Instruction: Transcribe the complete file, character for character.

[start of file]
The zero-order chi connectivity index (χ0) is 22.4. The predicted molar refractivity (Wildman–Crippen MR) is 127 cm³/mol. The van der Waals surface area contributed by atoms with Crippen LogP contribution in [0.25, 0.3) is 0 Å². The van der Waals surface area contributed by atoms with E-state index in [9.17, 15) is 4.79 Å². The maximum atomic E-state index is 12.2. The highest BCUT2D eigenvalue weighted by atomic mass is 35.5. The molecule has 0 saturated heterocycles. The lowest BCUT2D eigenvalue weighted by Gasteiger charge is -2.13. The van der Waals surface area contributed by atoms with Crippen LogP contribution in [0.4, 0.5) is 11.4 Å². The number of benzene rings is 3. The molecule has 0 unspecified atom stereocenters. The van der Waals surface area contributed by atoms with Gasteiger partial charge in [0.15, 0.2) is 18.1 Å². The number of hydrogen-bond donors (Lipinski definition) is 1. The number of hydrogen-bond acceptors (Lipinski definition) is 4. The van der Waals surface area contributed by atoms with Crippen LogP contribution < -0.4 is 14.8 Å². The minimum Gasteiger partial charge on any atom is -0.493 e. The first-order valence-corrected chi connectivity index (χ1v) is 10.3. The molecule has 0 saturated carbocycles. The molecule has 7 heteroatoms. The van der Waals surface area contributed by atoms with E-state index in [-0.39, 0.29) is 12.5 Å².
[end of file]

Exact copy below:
The zero-order chi connectivity index (χ0) is 22.4. The predicted molar refractivity (Wildman–Crippen MR) is 127 cm³/mol. The van der Waals surface area contributed by atoms with Crippen LogP contribution in [0.25, 0.3) is 0 Å². The van der Waals surface area contributed by atoms with E-state index in [9.17, 15) is 4.79 Å². The maximum atomic E-state index is 12.2. The highest BCUT2D eigenvalue weighted by atomic mass is 35.5. The molecule has 0 saturated heterocycles. The lowest BCUT2D eigenvalue weighted by Gasteiger charge is -2.13. The van der Waals surface area contributed by atoms with Crippen LogP contribution in [0.4, 0.5) is 11.4 Å². The number of benzene rings is 3. The molecule has 0 unspecified atom stereocenters. The van der Waals surface area contributed by atoms with Gasteiger partial charge in [0.15, 0.2) is 18.1 Å². The number of hydrogen-bond donors (Lipinski definition) is 1. The number of hydrogen-bond acceptors (Lipinski definition) is 4. The van der Waals surface area contributed by atoms with Crippen LogP contribution < -0.4 is 14.8 Å². The minimum Gasteiger partial charge on any atom is -0.493 e. The first-order valence-corrected chi connectivity index (χ1v) is 10.3. The molecule has 0 saturated carbocycles. The molecule has 7 heteroatoms. The van der Waals surface area contributed by atoms with E-state index in [-0.39, 0.29) is 12.5 Å².